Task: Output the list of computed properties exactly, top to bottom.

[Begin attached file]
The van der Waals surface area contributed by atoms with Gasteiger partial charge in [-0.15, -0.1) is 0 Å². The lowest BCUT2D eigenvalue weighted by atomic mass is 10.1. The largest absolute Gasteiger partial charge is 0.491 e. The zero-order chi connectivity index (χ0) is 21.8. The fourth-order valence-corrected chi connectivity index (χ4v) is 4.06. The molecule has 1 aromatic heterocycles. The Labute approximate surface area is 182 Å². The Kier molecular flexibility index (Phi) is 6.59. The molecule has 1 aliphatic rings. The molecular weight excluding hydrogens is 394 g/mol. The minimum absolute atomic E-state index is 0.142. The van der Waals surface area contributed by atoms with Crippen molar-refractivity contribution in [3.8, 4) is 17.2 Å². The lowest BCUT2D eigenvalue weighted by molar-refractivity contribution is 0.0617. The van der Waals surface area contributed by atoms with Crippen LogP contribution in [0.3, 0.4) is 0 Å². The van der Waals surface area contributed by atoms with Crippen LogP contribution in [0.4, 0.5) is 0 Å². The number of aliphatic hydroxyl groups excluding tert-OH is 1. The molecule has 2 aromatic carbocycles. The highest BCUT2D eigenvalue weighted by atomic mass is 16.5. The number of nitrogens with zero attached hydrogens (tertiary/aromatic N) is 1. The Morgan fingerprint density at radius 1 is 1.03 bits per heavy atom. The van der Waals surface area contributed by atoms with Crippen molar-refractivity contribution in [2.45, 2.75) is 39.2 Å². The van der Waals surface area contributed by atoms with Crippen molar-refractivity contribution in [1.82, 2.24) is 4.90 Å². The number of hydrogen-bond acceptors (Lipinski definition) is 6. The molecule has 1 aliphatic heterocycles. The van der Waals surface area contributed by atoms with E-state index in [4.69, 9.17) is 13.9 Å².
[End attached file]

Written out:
The van der Waals surface area contributed by atoms with Gasteiger partial charge in [-0.15, -0.1) is 0 Å². The lowest BCUT2D eigenvalue weighted by atomic mass is 10.1. The largest absolute Gasteiger partial charge is 0.491 e. The zero-order chi connectivity index (χ0) is 21.8. The fourth-order valence-corrected chi connectivity index (χ4v) is 4.06. The molecule has 1 aromatic heterocycles. The Labute approximate surface area is 182 Å². The Kier molecular flexibility index (Phi) is 6.59. The molecule has 1 aliphatic rings. The molecular weight excluding hydrogens is 394 g/mol. The minimum absolute atomic E-state index is 0.142. The van der Waals surface area contributed by atoms with Crippen molar-refractivity contribution in [3.8, 4) is 17.2 Å². The lowest BCUT2D eigenvalue weighted by molar-refractivity contribution is 0.0617. The van der Waals surface area contributed by atoms with Crippen LogP contribution in [0.3, 0.4) is 0 Å². The van der Waals surface area contributed by atoms with Crippen LogP contribution in [0.4, 0.5) is 0 Å². The number of aliphatic hydroxyl groups excluding tert-OH is 1. The molecule has 2 aromatic carbocycles. The highest BCUT2D eigenvalue weighted by atomic mass is 16.5. The number of nitrogens with zero attached hydrogens (tertiary/aromatic N) is 1. The Morgan fingerprint density at radius 1 is 1.03 bits per heavy atom. The van der Waals surface area contributed by atoms with Crippen molar-refractivity contribution in [2.45, 2.75) is 39.2 Å². The van der Waals surface area contributed by atoms with Crippen molar-refractivity contribution in [1.82, 2.24) is 4.90 Å². The number of hydrogen-bond acceptors (Lipinski definition) is 6. The molecule has 1 aliphatic heterocycles. The van der Waals surface area contributed by atoms with E-state index in [4.69, 9.17) is 13.9 Å².